Five things we learned from the Warriors' Game 1 win over the Spurs

Five takeaways from Golden State's comeback victory in Game 1 over the San Antonio Spurs in the Western Conference Finals.

Laith Malhas
by Laith Malhas
15th May 2017

article:15th May 2017

The Golden State Warriors staged an epic comeback to beat the San Antonio Spurs 113-111 after trailing by 20 points at halftime. The Warriors went on an 18-0 tear after Kawhi Leonard sat out of the game due to an ankle injury he sustained in the third quarter.

The hobbled squad could not hold on to the lead and fell victim to the largest conference finals comeback since 2002 when the Boston Celtics came back from a 26-point deficit to beat the New Jersey Nets.


Here are the five things we learned from Game 1:

KAWHI’S INJURY MADE THE DIFFERENCE

Leonard is the MVP of the team and the engine that drives the Spurs on both sides of the court. His scoring and facilitating are vital to the team’s success. His lockdown defence also gives San Antonio the luxury of assigning the “Claw” to cover the opposing team’s best player.

After Leonard landed on Zaza Pachulia’s foot and hurt his ankle, the tide automatically turned for the Warriors. At that point the Spurs had a 78-55 point lead with 7:53 left in the third quarter, but the Warriors started to pour it on afterward. Stephen Curry and Kevin Durant were unstoppable during the run and the Spurs could not weather the storm.

San Antonio Spurs v Golden State Warriors - Game One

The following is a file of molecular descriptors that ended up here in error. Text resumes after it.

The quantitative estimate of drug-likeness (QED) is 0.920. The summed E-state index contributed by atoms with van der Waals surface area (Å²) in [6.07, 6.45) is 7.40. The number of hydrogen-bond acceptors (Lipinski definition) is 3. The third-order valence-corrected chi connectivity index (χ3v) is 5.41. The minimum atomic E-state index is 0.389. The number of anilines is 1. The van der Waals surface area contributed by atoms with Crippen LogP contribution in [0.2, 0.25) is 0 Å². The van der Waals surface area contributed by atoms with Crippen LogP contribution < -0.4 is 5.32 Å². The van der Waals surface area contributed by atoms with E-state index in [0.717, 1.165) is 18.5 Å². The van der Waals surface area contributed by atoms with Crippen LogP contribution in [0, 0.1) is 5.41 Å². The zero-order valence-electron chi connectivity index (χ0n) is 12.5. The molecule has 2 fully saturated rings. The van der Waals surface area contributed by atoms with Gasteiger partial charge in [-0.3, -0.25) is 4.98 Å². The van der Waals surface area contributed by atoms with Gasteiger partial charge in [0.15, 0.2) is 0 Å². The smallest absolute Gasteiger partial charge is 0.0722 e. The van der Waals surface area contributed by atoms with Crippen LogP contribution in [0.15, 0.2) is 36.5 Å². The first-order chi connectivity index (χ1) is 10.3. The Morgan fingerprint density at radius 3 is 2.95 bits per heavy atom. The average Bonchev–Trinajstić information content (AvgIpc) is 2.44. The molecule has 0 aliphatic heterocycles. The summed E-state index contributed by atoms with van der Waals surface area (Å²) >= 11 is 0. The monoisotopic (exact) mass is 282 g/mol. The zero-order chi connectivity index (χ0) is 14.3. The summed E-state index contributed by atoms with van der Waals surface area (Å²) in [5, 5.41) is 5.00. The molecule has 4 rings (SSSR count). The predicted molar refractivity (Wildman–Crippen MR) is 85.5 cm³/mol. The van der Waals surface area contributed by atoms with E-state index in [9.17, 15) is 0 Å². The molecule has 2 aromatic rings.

THE SPURS HAVE THE BETTER COACH

It was clear that from the outstart that the Warriors were being outplayed and outcoached. Gregg Popovich was thoroughly poking holes into the strategy of Mike Brown, who is filling in for head coach Steve Kerr. Popovich’s squad was swarming the Warriors on defence while scoring comfortably on the offensive end.

Brown did not make any effective adjustments during the first half as the Warriors continued to struggle. Coach Kerr was present in the locker room and was recorded at half-time pointing out what the team was lacking and what in-game tweaks they should implement. Despite Kerr’s pep talk during the half, the Warriors struggled to get back into the game up until Leonard’s injury.

San Antonio Spurs v Golden State Warriors - Game One

CURRY AND DURANT LED THE CHARGE

Durant was determined to make a splash in the fourth and lead the stagnant Warriors on both ends of the floor. Durant scored 12 of his 34 points in the last quarter and was key in making stops on the defensive end. Curry exploded for 40 points and hit the game-tying three-pointer that put an exclamation mark on the Warriors comeback. Steph then sealed the game with his mid-range jumper that gave the Warriors a three-point lead with 9.5 seconds left on the clock. The Spurs had a chance to tie but LaMarcus Aldridge missed a 3-pointer from the left corner as the game clock trickled down.

PACHULIA DID NOT ATTEMPT TO INJURE LEONARD

After Kawhi rolled his ankle on Pachulia’s foot as he was attempting a jump shot, questions arose as to what Pachulia’s intentions were. The play was an example of the physical defence that sometimes ends in two players colliding. Pachulia was not able to give Kawhi enough space to land on his feet and it subsequently led to the injury. In his postgame interview, Leonard expressed that he did not feel the play was on purpose and that Pachulia was simply contesting his shot.

THE WARRIORS ARE IN A FIGHT

If Game 1 was any indication to how this series will continue then the Warriors should expect a tough and competitive best-of-seven against San Antonio. However, it very much hinges on how healthy Leonard is.

San Antonio has a system, Popovich is a master at adjusting and getting his squad ready for the battles ahead. If the Spurs are at full strength, the match-up has all the earmarks for a classic playoff battle in the Western Conference Finals.

Game 2 is Tuesday night at 04:00 (+1) UAE time.


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